On a hot day in the future, if you go to work and leave your home air conditioning on full blast, your power company may know you're away and turn it down for you.
Assuming the potential privacy issues get worked out, that could save you money and keep the utility away from the brink of overload, Hewlett-Packard says. It wants to build end-to-end, cloud-powered systems that energy companies could use for all the monitoring, device management, security and analytics needed to fine-tune power production and use.
The combination of software and services that HP will use to build those systems, called the HP Energy Management Pack, is the first product built on the HP IoT Platform, the company's answer to expected demand for Internet of Things implementations. The IoT Platform and Energy Management Pack are available now, and more packages are coming later for industries like transportation and health care, said Jeff Edlund, chief technology officer of HP's communications and media solutions business.
IoT will be a hot topic at next week's Mobile World Congress show in Barcelona. IoT describes a broad range of devices and use cases, but usually it involves a complex set of technologies and networks to link up remote equipment. It's not just the sensors, wearables and appliances that get all the attention.
"There's a whole lot more that it takes to actually get all of that working," said analyst Peter Jarich of Current Analysis.
Complexity is the problem HP wants to tackle, and it's working through communications service providers to deliver its solution. HP is just one of several broad-based IT vendors that see a chance to use assets like services and cloud expertise for IoT. Cisco, Dell, Oracle and IBM all are making moves in this space, and old-line telecommunications vendors are also getting a piece of the action.
A key thing the Energy Management Pack can do for utilities is let them control how much energy is used. Instead of just using smart meters to keep closer tabs on how much power is being used in homes and offices, the system could use two-way communication and big-data analytics to adjust consumption itself.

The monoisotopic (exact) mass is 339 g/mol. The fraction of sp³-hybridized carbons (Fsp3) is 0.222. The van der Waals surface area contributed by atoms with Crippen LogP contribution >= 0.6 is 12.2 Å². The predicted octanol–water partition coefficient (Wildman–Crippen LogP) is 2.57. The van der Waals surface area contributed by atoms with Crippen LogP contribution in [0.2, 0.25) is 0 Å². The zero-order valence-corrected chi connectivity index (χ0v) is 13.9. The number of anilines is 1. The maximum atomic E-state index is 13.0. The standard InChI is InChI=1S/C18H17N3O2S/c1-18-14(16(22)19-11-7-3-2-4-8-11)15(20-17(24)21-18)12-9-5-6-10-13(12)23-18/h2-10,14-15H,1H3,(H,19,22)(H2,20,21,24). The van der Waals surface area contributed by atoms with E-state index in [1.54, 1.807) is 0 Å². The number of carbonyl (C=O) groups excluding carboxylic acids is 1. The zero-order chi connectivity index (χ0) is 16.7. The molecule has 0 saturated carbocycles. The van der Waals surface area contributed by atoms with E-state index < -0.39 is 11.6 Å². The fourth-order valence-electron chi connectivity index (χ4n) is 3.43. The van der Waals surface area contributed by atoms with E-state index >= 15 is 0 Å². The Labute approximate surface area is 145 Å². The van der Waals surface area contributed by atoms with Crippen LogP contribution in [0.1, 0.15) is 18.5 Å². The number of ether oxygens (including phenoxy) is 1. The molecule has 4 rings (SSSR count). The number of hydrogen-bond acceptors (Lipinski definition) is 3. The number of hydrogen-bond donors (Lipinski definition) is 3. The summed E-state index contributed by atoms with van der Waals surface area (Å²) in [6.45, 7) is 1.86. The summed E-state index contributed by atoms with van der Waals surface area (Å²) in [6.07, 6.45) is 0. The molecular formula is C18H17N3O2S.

For example, a utility could guess pretty accurately when residents would be away from home, based on their typical patterns of energy use, and then turn down heating, air-conditioning or other systems during those times. Or the power company could work with a city government to remotely adjust street lamps to conserve energy. Knowledge about both individual customers and overall demand would drive those decisions.
HP expects many vendors to come out with smart meters and other components in this young industry, and it will work to integrate those parts, Edlund said. Though there are many IoT standards now and may be more in the future, HP says it has software gateways and APIs (application programming interfaces) to link different machines and protocols together. HP's platform complies with the OneM2M and OMA-DM (Open Mobile Alliance Device Management) standards, the company says.
Carriers can buy an HP IoT platform and run it themselves, have HP run it, or have it hosted in HP's cloud. In theory, the back end of the system could run on any cloud because it's based on Linux for x86 hardware, Edlund said.
While some giant service providers such as AT&T have built IoT systems on their own through multiple partnerships, many medium-size and smaller carriers will probably let a partner like HP do the work for them, analyst Jarich said.
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